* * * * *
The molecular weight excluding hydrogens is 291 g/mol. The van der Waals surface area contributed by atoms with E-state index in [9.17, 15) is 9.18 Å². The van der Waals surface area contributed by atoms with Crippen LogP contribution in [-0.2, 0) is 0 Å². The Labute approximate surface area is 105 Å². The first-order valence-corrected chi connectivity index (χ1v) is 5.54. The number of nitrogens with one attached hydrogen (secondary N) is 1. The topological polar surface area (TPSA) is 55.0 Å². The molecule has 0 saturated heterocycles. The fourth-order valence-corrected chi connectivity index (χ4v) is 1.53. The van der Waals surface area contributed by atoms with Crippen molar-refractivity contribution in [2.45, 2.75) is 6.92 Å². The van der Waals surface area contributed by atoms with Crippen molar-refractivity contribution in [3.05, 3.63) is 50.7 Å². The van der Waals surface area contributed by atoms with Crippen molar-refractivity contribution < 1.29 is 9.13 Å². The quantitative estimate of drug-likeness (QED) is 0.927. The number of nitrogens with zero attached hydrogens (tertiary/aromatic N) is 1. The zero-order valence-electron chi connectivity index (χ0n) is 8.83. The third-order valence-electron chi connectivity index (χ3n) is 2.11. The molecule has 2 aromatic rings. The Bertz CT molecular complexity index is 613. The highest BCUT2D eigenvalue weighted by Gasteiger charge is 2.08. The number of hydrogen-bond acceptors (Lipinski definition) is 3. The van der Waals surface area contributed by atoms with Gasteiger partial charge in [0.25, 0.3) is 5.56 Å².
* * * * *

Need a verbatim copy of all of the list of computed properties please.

The molecular weight excluding hydrogens is 291 g/mol. The van der Waals surface area contributed by atoms with E-state index in [9.17, 15) is 9.18 Å². The van der Waals surface area contributed by atoms with Crippen LogP contribution in [-0.2, 0) is 0 Å². The Labute approximate surface area is 105 Å². The first-order valence-corrected chi connectivity index (χ1v) is 5.54. The number of nitrogens with one attached hydrogen (secondary N) is 1. The topological polar surface area (TPSA) is 55.0 Å². The molecule has 0 saturated heterocycles. The fourth-order valence-corrected chi connectivity index (χ4v) is 1.53. The van der Waals surface area contributed by atoms with Crippen molar-refractivity contribution in [2.45, 2.75) is 6.92 Å². The van der Waals surface area contributed by atoms with Crippen molar-refractivity contribution in [3.05, 3.63) is 50.7 Å². The van der Waals surface area contributed by atoms with Crippen molar-refractivity contribution < 1.29 is 9.13 Å². The quantitative estimate of drug-likeness (QED) is 0.927. The number of nitrogens with zero attached hydrogens (tertiary/aromatic N) is 1. The zero-order valence-electron chi connectivity index (χ0n) is 8.83. The third-order valence-electron chi connectivity index (χ3n) is 2.11. The molecule has 2 aromatic rings. The Bertz CT molecular complexity index is 613. The highest BCUT2D eigenvalue weighted by Gasteiger charge is 2.08. The number of hydrogen-bond acceptors (Lipinski definition) is 3. The van der Waals surface area contributed by atoms with Gasteiger partial charge in [0.25, 0.3) is 5.56 Å².